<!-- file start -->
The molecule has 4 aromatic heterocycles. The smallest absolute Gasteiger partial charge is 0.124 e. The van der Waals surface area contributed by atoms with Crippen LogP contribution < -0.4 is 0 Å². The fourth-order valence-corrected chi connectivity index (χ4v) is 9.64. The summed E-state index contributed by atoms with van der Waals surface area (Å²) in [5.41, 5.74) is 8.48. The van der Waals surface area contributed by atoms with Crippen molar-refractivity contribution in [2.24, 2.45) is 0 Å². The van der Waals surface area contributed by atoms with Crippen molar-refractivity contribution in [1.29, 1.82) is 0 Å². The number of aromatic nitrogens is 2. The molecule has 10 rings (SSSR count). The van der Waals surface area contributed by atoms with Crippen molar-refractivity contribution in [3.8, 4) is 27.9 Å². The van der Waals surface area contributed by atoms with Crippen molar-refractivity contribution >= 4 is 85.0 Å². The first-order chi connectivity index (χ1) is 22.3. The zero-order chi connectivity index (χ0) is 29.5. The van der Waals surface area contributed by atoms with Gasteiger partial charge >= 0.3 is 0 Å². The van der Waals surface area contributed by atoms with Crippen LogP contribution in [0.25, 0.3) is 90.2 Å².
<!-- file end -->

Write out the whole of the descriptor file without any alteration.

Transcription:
The molecule has 4 aromatic heterocycles. The smallest absolute Gasteiger partial charge is 0.124 e. The van der Waals surface area contributed by atoms with Crippen LogP contribution < -0.4 is 0 Å². The fourth-order valence-corrected chi connectivity index (χ4v) is 9.64. The summed E-state index contributed by atoms with van der Waals surface area (Å²) in [5.41, 5.74) is 8.48. The van der Waals surface area contributed by atoms with Crippen molar-refractivity contribution in [2.24, 2.45) is 0 Å². The van der Waals surface area contributed by atoms with Crippen molar-refractivity contribution in [1.29, 1.82) is 0 Å². The number of aromatic nitrogens is 2. The molecule has 10 rings (SSSR count). The van der Waals surface area contributed by atoms with Crippen molar-refractivity contribution in [3.8, 4) is 27.9 Å². The van der Waals surface area contributed by atoms with Crippen molar-refractivity contribution >= 4 is 85.0 Å². The first-order chi connectivity index (χ1) is 22.3. The zero-order chi connectivity index (χ0) is 29.5. The van der Waals surface area contributed by atoms with Gasteiger partial charge >= 0.3 is 0 Å². The van der Waals surface area contributed by atoms with Crippen LogP contribution in [0.25, 0.3) is 90.2 Å².